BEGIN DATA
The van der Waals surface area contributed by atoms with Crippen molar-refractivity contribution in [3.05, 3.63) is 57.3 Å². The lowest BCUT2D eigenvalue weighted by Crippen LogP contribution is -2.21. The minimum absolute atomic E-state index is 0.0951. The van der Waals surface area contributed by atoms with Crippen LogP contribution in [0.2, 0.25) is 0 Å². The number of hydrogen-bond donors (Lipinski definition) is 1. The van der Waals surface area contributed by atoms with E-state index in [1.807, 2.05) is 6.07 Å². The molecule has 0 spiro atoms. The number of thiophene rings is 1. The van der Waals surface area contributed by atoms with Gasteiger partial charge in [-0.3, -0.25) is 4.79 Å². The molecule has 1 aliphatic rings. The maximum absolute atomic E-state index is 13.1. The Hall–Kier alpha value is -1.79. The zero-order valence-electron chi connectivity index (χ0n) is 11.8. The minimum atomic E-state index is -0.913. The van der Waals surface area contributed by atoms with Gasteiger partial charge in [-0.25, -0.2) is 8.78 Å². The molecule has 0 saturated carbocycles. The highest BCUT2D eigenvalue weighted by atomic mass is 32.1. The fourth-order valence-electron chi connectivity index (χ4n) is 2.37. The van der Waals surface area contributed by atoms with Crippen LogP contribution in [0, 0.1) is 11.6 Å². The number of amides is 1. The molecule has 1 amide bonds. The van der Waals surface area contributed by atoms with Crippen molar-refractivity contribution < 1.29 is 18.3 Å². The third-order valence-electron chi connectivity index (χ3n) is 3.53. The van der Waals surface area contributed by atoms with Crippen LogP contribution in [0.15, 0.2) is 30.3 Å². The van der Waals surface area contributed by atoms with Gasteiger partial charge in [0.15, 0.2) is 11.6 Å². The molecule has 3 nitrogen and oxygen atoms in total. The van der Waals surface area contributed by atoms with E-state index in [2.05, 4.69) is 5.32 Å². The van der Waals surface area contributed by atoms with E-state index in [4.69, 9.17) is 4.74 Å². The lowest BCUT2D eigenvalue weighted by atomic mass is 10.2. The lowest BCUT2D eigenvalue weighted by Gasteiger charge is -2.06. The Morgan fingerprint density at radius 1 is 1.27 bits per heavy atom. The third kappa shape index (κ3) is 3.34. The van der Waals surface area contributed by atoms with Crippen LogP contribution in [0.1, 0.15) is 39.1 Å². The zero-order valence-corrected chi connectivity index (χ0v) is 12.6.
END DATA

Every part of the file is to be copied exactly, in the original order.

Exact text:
The van der Waals surface area contributed by atoms with Crippen molar-refractivity contribution in [3.05, 3.63) is 57.3 Å². The lowest BCUT2D eigenvalue weighted by Crippen LogP contribution is -2.21. The minimum absolute atomic E-state index is 0.0951. The van der Waals surface area contributed by atoms with Crippen LogP contribution in [0.2, 0.25) is 0 Å². The number of hydrogen-bond donors (Lipinski definition) is 1. The van der Waals surface area contributed by atoms with E-state index in [1.807, 2.05) is 6.07 Å². The molecule has 0 spiro atoms. The number of thiophene rings is 1. The van der Waals surface area contributed by atoms with Gasteiger partial charge in [-0.3, -0.25) is 4.79 Å². The molecule has 1 aliphatic rings. The maximum absolute atomic E-state index is 13.1. The Hall–Kier alpha value is -1.79. The zero-order valence-electron chi connectivity index (χ0n) is 11.8. The minimum atomic E-state index is -0.913. The van der Waals surface area contributed by atoms with Gasteiger partial charge in [-0.25, -0.2) is 8.78 Å². The molecule has 0 saturated carbocycles. The highest BCUT2D eigenvalue weighted by atomic mass is 32.1. The fourth-order valence-electron chi connectivity index (χ4n) is 2.37. The van der Waals surface area contributed by atoms with Crippen LogP contribution in [0, 0.1) is 11.6 Å². The number of amides is 1. The molecule has 1 amide bonds. The van der Waals surface area contributed by atoms with Crippen molar-refractivity contribution < 1.29 is 18.3 Å². The third-order valence-electron chi connectivity index (χ3n) is 3.53. The van der Waals surface area contributed by atoms with Crippen LogP contribution in [0.15, 0.2) is 30.3 Å². The van der Waals surface area contributed by atoms with Gasteiger partial charge in [0.15, 0.2) is 11.6 Å². The molecule has 3 nitrogen and oxygen atoms in total. The van der Waals surface area contributed by atoms with E-state index in [2.05, 4.69) is 5.32 Å². The van der Waals surface area contributed by atoms with E-state index in [4.69, 9.17) is 4.74 Å². The lowest BCUT2D eigenvalue weighted by atomic mass is 10.2. The lowest BCUT2D eigenvalue weighted by Gasteiger charge is -2.06. The Morgan fingerprint density at radius 1 is 1.27 bits per heavy atom. The third kappa shape index (κ3) is 3.34. The van der Waals surface area contributed by atoms with Crippen LogP contribution in [0.1, 0.15) is 39.1 Å². The zero-order valence-corrected chi connectivity index (χ0v) is 12.6.